Like everyone and everything in Quebec, the maple forest responds to the rhythm of the seasons, from the well-known sugaring time in spring to the festival of colours in autumn. Summer or winter, you’ll find the flora and fauna content in the shade of the sugar maple trees or sleeping under a soft blanket of snow.
When spring comes, it’s sugaring time! Nature comes back to life. The snow melts. The ground warms up. The little drops of maple sap wake up and start their long journey with the help of starch, a molecule of energy that sweetens the maple sap. The heat of the sun and soil revives the sugar maple, and its sap rises through the tree’s trunk. Along the way, a little bit seeps out the notch in the trunk and is collected to make maple syrup, the pride and joy of Quebec.
It’s summer in the sugar bush! The birds, animals, insects, flowers, plants, and trees live, grow, and mature in the warm rays of the sun, as well as in times of rain and clouds. Everything plays its part because the sugar bush this is a forest that needs both heat and water to support the growth of all the tree species in it.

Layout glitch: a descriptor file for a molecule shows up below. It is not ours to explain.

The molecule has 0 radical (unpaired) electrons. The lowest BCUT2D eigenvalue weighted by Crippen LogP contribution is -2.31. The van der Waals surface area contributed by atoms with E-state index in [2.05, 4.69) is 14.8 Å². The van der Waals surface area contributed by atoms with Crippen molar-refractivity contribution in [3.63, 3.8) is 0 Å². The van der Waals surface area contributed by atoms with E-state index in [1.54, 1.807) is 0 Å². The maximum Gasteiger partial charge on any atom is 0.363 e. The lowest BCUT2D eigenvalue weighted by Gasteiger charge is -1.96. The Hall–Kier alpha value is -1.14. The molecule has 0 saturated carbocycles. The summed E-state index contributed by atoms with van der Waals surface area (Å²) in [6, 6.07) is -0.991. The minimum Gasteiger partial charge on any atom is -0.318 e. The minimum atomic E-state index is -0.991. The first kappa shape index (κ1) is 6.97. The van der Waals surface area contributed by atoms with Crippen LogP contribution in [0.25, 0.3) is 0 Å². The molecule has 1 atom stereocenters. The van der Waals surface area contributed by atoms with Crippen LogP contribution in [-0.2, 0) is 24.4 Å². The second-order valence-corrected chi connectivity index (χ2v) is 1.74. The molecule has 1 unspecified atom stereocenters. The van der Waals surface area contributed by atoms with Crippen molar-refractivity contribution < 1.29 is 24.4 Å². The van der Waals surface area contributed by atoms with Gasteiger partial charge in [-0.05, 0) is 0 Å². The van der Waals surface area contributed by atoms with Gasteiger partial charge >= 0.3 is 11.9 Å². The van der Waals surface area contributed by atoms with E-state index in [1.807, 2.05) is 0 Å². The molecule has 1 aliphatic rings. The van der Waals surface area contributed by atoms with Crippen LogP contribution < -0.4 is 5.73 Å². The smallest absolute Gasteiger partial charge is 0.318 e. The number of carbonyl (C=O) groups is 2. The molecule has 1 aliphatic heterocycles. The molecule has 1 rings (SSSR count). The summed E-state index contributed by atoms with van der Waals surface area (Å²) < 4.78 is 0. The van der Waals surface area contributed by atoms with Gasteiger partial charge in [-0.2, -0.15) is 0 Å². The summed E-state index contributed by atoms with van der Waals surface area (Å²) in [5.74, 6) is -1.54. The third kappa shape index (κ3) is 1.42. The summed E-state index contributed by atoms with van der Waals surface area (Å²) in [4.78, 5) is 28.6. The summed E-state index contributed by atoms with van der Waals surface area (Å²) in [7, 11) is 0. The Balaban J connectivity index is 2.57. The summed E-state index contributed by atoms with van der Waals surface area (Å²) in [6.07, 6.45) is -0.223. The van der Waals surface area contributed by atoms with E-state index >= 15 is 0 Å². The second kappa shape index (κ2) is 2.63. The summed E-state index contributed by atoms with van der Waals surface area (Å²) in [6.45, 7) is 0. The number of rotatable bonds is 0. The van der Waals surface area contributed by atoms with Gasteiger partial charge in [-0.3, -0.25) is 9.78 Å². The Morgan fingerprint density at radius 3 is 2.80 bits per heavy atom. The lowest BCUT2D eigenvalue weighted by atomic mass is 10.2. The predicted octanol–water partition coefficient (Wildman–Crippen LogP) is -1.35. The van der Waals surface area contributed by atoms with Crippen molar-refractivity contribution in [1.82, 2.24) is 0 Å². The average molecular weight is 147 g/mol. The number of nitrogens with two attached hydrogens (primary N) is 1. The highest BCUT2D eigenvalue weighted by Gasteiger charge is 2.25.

In autumn, it’s a festival of colours in the sugar bush. The sap is circulating very, very slowly in the trees and it’s not reaching their leaves anymore, and they change colour. No, it’s not because they’re angry. They’re turning red, yellow and orange because they’re getting insufficient light to cause the photosynthesis that provides them with energy. One by one, they gently fall to the ground. The trees are going dormant … they’re falling asleep.
The sugar bush is under snow and nature seems asleep. The creek and the little pond are frozen. Deers scrape at the snow with their hoofs to find food. A fox walks lightly on the snow. Black-capped chickadees flit from branch to branch. Time passes slowly until winter ends and the maple producer pulls on snowshoes and goes out to make notches in the sugar maples once again.